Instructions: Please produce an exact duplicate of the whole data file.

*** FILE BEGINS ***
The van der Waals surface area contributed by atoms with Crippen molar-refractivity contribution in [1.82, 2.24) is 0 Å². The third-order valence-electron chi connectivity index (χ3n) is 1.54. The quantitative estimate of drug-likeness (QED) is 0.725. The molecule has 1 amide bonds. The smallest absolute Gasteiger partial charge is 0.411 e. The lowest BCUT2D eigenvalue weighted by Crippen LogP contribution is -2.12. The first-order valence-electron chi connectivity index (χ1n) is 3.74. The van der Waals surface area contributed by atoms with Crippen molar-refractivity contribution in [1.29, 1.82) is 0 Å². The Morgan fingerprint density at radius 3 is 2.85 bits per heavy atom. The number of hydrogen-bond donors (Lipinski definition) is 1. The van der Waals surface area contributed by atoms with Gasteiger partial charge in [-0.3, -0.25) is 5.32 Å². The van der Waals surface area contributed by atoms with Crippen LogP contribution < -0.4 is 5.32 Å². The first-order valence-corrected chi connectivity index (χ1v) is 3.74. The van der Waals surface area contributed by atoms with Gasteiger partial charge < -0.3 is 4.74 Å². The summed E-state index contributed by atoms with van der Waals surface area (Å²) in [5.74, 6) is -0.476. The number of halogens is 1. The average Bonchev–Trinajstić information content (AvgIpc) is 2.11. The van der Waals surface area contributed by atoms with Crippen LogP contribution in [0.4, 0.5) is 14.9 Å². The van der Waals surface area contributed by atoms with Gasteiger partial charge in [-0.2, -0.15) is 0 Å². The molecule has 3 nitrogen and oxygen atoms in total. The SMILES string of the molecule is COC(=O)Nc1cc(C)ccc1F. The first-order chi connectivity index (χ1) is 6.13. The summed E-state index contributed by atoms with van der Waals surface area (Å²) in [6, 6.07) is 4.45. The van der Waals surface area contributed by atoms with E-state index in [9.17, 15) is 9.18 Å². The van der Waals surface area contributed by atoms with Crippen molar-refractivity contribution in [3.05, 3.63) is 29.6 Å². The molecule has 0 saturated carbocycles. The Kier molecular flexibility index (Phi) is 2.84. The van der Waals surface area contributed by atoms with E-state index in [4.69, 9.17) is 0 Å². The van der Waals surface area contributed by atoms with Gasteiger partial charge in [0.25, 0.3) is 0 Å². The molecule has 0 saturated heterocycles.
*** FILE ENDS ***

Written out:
The van der Waals surface area contributed by atoms with Crippen molar-refractivity contribution in [1.82, 2.24) is 0 Å². The third-order valence-electron chi connectivity index (χ3n) is 1.54. The quantitative estimate of drug-likeness (QED) is 0.725. The molecule has 1 amide bonds. The smallest absolute Gasteiger partial charge is 0.411 e. The lowest BCUT2D eigenvalue weighted by Crippen LogP contribution is -2.12. The first-order valence-electron chi connectivity index (χ1n) is 3.74. The van der Waals surface area contributed by atoms with Crippen molar-refractivity contribution in [1.29, 1.82) is 0 Å². The Morgan fingerprint density at radius 3 is 2.85 bits per heavy atom. The number of hydrogen-bond donors (Lipinski definition) is 1. The van der Waals surface area contributed by atoms with Gasteiger partial charge in [-0.3, -0.25) is 5.32 Å². The van der Waals surface area contributed by atoms with Crippen LogP contribution < -0.4 is 5.32 Å². The first-order valence-corrected chi connectivity index (χ1v) is 3.74. The van der Waals surface area contributed by atoms with Gasteiger partial charge < -0.3 is 4.74 Å². The summed E-state index contributed by atoms with van der Waals surface area (Å²) in [5.74, 6) is -0.476. The number of halogens is 1. The average Bonchev–Trinajstić information content (AvgIpc) is 2.11. The van der Waals surface area contributed by atoms with Crippen LogP contribution in [0.4, 0.5) is 14.9 Å². The van der Waals surface area contributed by atoms with Gasteiger partial charge in [-0.2, -0.15) is 0 Å². The molecule has 3 nitrogen and oxygen atoms in total. The SMILES string of the molecule is COC(=O)Nc1cc(C)ccc1F. The first-order chi connectivity index (χ1) is 6.13. The summed E-state index contributed by atoms with van der Waals surface area (Å²) in [6, 6.07) is 4.45. The van der Waals surface area contributed by atoms with E-state index in [9.17, 15) is 9.18 Å². The van der Waals surface area contributed by atoms with Crippen molar-refractivity contribution in [3.05, 3.63) is 29.6 Å². The molecule has 0 saturated carbocycles. The Kier molecular flexibility index (Phi) is 2.84. The van der Waals surface area contributed by atoms with E-state index in [4.69, 9.17) is 0 Å². The van der Waals surface area contributed by atoms with Gasteiger partial charge in [0.25, 0.3) is 0 Å². The molecule has 0 saturated heterocycles.